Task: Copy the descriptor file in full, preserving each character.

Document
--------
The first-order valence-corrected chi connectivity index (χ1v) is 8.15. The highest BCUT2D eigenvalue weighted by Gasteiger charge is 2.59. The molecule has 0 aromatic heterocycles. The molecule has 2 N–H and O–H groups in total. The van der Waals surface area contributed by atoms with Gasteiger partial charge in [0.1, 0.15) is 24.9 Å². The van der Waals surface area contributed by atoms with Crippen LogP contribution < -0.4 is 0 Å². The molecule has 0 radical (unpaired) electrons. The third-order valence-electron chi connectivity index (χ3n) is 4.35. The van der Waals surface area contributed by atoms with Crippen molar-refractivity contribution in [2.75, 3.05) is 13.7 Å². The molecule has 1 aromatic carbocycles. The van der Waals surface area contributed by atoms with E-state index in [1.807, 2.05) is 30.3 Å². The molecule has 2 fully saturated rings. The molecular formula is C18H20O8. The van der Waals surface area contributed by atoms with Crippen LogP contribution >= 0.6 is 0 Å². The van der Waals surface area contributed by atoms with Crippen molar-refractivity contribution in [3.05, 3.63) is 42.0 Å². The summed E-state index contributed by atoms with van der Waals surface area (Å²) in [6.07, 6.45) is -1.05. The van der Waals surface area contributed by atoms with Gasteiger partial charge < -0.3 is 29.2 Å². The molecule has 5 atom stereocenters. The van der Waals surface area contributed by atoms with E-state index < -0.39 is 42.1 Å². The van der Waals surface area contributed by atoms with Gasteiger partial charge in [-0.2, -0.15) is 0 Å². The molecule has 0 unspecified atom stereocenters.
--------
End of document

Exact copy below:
The first-order valence-corrected chi connectivity index (χ1v) is 8.15. The highest BCUT2D eigenvalue weighted by Gasteiger charge is 2.59. The molecule has 0 aromatic heterocycles. The molecule has 2 N–H and O–H groups in total. The van der Waals surface area contributed by atoms with Gasteiger partial charge in [0.1, 0.15) is 24.9 Å². The van der Waals surface area contributed by atoms with Crippen LogP contribution < -0.4 is 0 Å². The molecule has 0 radical (unpaired) electrons. The third-order valence-electron chi connectivity index (χ3n) is 4.35. The van der Waals surface area contributed by atoms with Crippen molar-refractivity contribution in [2.75, 3.05) is 13.7 Å². The molecule has 1 aromatic carbocycles. The van der Waals surface area contributed by atoms with E-state index in [1.807, 2.05) is 30.3 Å². The molecule has 2 fully saturated rings. The molecular formula is C18H20O8. The van der Waals surface area contributed by atoms with Crippen LogP contribution >= 0.6 is 0 Å². The van der Waals surface area contributed by atoms with Crippen molar-refractivity contribution in [3.05, 3.63) is 42.0 Å². The summed E-state index contributed by atoms with van der Waals surface area (Å²) in [6.07, 6.45) is -1.05. The van der Waals surface area contributed by atoms with Gasteiger partial charge < -0.3 is 29.2 Å². The molecule has 5 atom stereocenters. The van der Waals surface area contributed by atoms with E-state index < -0.39 is 42.1 Å². The van der Waals surface area contributed by atoms with Gasteiger partial charge in [-0.2, -0.15) is 0 Å². The molecule has 0 unspecified atom stereocenters.